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The responsibilities of the new ministry will be


Academic year: 2022

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Province Législature Session Type de discours

Date du

discours Locuteur Fonction du

locuteur Parti politique

Ontario 28e 4e Discours

du Trône 30 mars 1971

William Ross MacDonald

Lieutenant Governor

Progressive Conservative Party of Ontario

Mr. Speaker, and members of the legislative assembly of Ontario, I extend warmest greetings and a sincere welcome to each of you.

Since this Legislature last met, we have witnessed significant developments in the political life of our province. On behalf of our Sovereign, I extend congratulations to the Prime Minister (Mr. Davis) and cordial greetings to the new ministry.

Je tiens à vous souhaiter à tous une bienvenue des plus chaleureuses.

Depuis la dernière réunion de cette assemblée, nous avons assisté à des changements importants dans la vie politique de notre province. Au nom de notre Souveraine, je présente mes félicitations au Premier Ministre et mes voeux les plus cordiaux au nouveau cabinet.

The responsibilities of the new ministry will be. Challenges of a nature and complexity unknown to us only a few years ago now affect the daily lives of the people of Ontario whatever their interests or pursuits, wherever their place of residence. A sense of rediscovery and reappraisal reaches to the foundations of our society. We pray that the members of this Legislature will be given strength and wisdom so that your decisions will yield greater benefit to all the people of Ontario and, in so doing, enhance the vitality, maturity and unity of Canada.

The demands and pressures upon us all during the 1970s will differ markedly from those of past decades. The men and women of Ontario are establishing fresh values to apply to the quality of their lives and to attain for their children a legacy which goes far beyond older criteria of attaining personal material goods. To this end, the people of Ontario have indicated their preparedness to work, participate and make sacrifices.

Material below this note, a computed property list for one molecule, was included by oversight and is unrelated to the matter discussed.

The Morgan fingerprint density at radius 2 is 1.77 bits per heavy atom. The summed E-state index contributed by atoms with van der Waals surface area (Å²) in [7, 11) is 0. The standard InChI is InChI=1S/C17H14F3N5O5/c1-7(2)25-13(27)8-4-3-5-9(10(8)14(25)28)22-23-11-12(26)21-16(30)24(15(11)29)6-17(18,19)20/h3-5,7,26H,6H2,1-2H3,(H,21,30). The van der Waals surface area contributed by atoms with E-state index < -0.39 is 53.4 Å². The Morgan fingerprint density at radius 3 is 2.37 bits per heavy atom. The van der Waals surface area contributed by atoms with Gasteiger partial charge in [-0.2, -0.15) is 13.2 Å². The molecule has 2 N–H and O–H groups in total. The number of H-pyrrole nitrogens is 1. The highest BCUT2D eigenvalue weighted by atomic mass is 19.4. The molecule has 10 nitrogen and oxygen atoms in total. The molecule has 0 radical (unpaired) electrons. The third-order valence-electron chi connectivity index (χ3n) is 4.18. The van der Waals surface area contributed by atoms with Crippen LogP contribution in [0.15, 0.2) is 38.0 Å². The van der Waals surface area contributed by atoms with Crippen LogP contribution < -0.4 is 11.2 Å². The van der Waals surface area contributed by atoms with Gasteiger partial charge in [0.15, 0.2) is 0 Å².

This search for new values stimulates and challenges government to match the zeal of the citizenry.

The structure of government must evolve accordingly so that the instruments of public service will continue to be perceptive and sensitive to the needs of the people and responsive to the requirements of responsible democracy. The government and the new ministry are committed to such evolution.

During this fourth session of the 28th Parliament of Ontario, the government will place before you an extensive programme in response to the requirements of life in Ontario during the 1970s. The ministry will listen closely to the problems of the people and will act swiftly to resolve them. Policies will seek to expand and nourish individual initiative and private responsibility.

The current unconscionable levels of unemployment which have been forced upon the Canadian people will be combatted with every means at the disposal of this provincial government. The budget will be presented on April 26. Its purpose will be to restore the inherent vitality of our economy so far as this is


within provincial competence. This vitality is of extreme importance to the economic prospects of all areas of Canada.

Already several programmes, providing 12,000 immediate new jobs in Ontario, have been announced as part of the government's drive to relieve unemployment. The resources of many departments will be directed to providing further employment opportunities.

To combat unemployment and to provide for the needs of our people, the government will commence a new home construction programme. Using funds generated from the private sector and the governments of Canada and Ontario, one half billion dollars will be injected into the economy of the province. This will establish a potential for 132,000 jobs during the next year, the construction of 30,000 units of housing and shelter for 90,000 people.